Every day our analysts and student interns work hard at creating useful products for our customers in hope to make a difference in traffic safety through Geographic Information Systems (GIS). It is not every day, though, that we get mentioned in an international online publication for our hard work, but one of our products was mentioned in the July issue of the Police Chief Magazine.
This issue mentioned a product we created for the Maryland Highway Safety Office (MHSO) and Maryland State Police (MSP); the 40 on 40 initiative. The MHSO team at the Washington College GIS Program, comprised of Sean Lynn, Michael McGahee, Alicia Shipley, and Dana Case, along with their student interns, worked on assisting MHSO’s 40 on 40 initiative through GIS mapping and analysis. This was a high-visibility education and enforcement (HVEE) effort to reduce alcohol-related driving during the Super Bowl on 70 miles of US Route 40 in Maryland.
Our analysts created an in depth report of previous crashes that occurred along that stretch during prior Super Bowl weekends in 2011, 2012, 2013, and 2014. The team analyzed four years’ worth of data to show which areas of US Route 40 had the highest number of alcohol-related crashes, crashes by severity, highest crash counts on individual days, months, and times, and the total number of alcohol-related crashes that occurred during past Super Bowl weekends. There were 11 police agencies, including around 100 officers, that were involved in this initiative across Howard, Baltimore, Harford, and Cecil counties. Our team met up these agencies before the kick off to provide them the detailed report of their findings.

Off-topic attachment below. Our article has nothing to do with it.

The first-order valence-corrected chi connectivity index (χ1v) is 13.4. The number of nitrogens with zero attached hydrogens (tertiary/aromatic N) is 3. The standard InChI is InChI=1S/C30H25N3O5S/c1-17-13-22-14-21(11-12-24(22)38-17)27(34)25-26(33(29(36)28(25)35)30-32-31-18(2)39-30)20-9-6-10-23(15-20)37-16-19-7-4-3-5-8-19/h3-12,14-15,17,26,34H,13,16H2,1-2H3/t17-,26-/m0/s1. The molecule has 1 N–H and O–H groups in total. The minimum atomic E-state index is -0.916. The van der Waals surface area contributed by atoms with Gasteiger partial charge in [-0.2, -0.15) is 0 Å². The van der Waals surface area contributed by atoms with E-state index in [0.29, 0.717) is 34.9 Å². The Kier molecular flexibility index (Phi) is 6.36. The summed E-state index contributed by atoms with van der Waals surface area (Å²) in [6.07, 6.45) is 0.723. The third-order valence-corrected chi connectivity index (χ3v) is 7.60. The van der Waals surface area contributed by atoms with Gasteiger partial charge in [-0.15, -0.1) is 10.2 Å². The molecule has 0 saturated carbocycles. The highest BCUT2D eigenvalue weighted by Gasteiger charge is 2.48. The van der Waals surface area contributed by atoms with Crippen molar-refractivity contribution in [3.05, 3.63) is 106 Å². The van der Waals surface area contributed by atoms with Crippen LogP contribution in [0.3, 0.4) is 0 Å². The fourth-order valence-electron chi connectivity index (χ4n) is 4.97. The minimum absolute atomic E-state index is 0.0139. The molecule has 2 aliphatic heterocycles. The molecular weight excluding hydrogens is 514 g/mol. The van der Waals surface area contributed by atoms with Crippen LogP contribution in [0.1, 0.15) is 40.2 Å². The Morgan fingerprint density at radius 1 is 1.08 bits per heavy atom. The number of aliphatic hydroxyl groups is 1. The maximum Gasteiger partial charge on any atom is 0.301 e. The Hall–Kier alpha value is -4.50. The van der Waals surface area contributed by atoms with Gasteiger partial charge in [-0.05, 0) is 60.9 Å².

Previously mentioned in the Baltimore Sun, this effort proved to be a huge success. The use of GIS mapping to show law enforcement exactly where previous alcohol-related crashes are occurring along US Route 40 helped them to set up their DUI checkpoints along the roadway using a data driven approach.
The Police Chief Magazine stated the findings of this initiative: “Overall, during the Super Bowl weekend campaign, participating officers issued 641 citations, 604 warnings, and 204 safety equipment repair orders. There were 64 impaired driving arrests and 20 criminal arrests. About 670,000 motorists were exposed to impaired driving message boards, with another 900,000 impressions from the four billboards. Traffic safety organization Toward Zero Deaths Maryland helped disseminate messages via social media, reaching 12,000 followers and garnering 45,000 views. Maryland Highway Safety Office officials reported that the local cab company reported a 50 percent increase over average business on the first Friday of the campaign” (Wentlandt).
Brad Wentlandt, “High-Visibility Education and Enforcement (HVEE) Pilot Project,” The Police Chief 83 (July 2016): 26–31.
Image from Police Chief Magazine
By Alicia Shipley|
August 18, 2016